With the full work load I haven’t had many opportunities to take advantage of the easy transportation for travel from San Jose. But I was able to sign up with Dina and some other PC friends for a US Embassy trip to Tortuguero National Park. This was a National Geographic paradise. The boat tours revealed a wide variety of animal life, including many beautiful birds. And of course, we saw the turtles. We went during nesting season and were able to see the giant sea turtles laying eggs on the beach. They heave themselves up the sand, dig a giant hole and drop around 75 eggs in the hole before filling it with sand. Then they pull themselves back down into the water and never look back. It’s a very fend for yourself life for turtles. The experience was surreal. I stood within feet of the mother turtle as she went about her business with no care about my presence at all.

I also took a weekend in early September to go back to the place I called home for two years. Quebrada Grande hadn’t changed much from when I left, but I also saw a great impact from Austin’s work there now. He has developed and expanded the computer center to the point where nearly all the community kids have been adding me as friends on Facebook. And he has picked up right where I left off in teaching English in the school and to community members. After visiting with many community members during my visit I think it’s safe to say they are all very happy with their new Peace Corps volunteer.

It was of course bittersweet to me as there were things I miss. I took a few of my favorite hikes and enjoyed the calm quiet air and the views of the ocean from the mountain tops. I strolled from house to house where I was offered local coffee and was given all the gossip updates. And my dog (who I guess is no longer mine) greeted me as if I had never left and followed me around the entire weekend up until I boarded the 4:45am bus to come back to San Jose on Monday. I do indeed miss having an animal companion, but city life in an apartment just isn’t conducive.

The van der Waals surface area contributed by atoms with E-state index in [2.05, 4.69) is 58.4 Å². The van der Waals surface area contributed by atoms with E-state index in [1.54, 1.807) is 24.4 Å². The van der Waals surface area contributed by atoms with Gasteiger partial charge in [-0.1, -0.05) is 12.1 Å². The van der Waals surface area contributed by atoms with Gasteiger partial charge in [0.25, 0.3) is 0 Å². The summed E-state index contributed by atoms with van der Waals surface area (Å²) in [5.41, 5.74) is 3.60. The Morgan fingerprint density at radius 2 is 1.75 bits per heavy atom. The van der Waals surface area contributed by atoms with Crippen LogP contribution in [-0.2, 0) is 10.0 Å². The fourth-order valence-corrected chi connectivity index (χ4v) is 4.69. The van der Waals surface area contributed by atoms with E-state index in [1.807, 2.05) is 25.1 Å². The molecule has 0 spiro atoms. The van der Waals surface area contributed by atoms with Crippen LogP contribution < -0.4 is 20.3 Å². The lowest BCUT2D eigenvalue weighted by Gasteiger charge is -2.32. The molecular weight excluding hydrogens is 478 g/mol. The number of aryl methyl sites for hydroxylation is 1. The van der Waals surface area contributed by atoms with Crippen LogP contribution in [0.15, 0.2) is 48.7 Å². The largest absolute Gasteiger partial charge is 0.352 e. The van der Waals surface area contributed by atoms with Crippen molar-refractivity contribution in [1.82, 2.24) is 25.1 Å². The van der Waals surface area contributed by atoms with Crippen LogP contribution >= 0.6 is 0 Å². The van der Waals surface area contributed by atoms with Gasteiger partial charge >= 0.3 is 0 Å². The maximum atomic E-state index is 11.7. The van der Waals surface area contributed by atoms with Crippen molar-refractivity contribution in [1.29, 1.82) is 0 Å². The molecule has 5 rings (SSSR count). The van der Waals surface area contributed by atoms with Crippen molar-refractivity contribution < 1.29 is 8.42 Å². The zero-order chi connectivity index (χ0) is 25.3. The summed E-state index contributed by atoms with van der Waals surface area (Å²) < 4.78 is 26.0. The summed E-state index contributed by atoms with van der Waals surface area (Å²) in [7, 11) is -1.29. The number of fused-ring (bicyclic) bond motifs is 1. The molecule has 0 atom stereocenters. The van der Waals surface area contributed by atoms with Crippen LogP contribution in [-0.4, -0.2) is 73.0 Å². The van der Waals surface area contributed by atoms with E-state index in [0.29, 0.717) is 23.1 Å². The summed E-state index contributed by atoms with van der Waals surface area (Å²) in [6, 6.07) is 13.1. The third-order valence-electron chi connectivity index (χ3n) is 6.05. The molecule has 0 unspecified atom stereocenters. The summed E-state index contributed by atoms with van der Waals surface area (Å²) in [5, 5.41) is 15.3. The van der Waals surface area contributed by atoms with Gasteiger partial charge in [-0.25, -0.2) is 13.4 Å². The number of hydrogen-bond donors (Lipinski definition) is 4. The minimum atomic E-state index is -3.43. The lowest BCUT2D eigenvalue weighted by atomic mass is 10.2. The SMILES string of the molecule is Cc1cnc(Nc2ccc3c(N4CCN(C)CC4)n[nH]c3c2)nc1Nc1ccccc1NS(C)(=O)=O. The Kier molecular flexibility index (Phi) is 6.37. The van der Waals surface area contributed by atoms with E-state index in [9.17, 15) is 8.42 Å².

This month and year marks the 50thanniversary of Peace Corps around the world. Washington DC will be alive with Peace Corps returned volunteers, advocates and supporters starting Sept. 20th. And here in Costa Rica we will be hosting a photo exhibit and party entitled “Costa Rica through the Eyes of Volunteers” where winning photos from volunteers will be displayed.

I am definitely proud to be a Peace Corps volunteer and I am proud of this organization’s work throughout the world. I will keep you all updated on my city Peace Corps life. But so far, so good!

Thursday, June 2, 2011

Starting my new Peace Corps era

Here it is June already and as most of my friends and family know, I have received the job as Peace Corps Volunteer Leader in San Jose for the Teaching English as a Foreign Language (TEFL) project. It is a year extension during which I will assist the TEFL program staff, office tasks and administration, and most importantly, the volunteers in Peace Corps Costa Rica. Currently I am in training with 4 other peers who represent the projects Rural Community Development (Dina, also my roommate), Community Economic Development (Theresa), Children, Youth and Family (Morgan) and Environmental Initiative (Kyle). We are all settling into our new lives in the city with relative ease. Those of us who have come from drastically rural sites have embraced the hot water and lack of bugs and mud. But I know I will also miss the small town feel of Quebrada Grande and its community members. I’ve traded in my easy going tranquilo lifestyle for the world of office work and a 9-5 desk job. But the work is still rewarding and interesting. Twenty-five percent of my time will be dedicated to an outside organization such as an NGO or other non-profit that shares goals with my project. Each volunteer must foster a relationship with such an organization and dedicate time to working with them and for them. My organization is called Costa Rica Multilingue ( , an organization that strives to create a higher level of English fluency in Costa Rican citizens in order to create job opportunities. The Peace Corps TEFL project is completely in line with the goals of this organization and this is why they will become my counterpart work. I will also assist with trainings and volunteer support issues when necessary. The current TEFL group is about to reach their mid service point, which will indicate a necessary training, and then a new TEFL group (Tico 23) will arrive in February.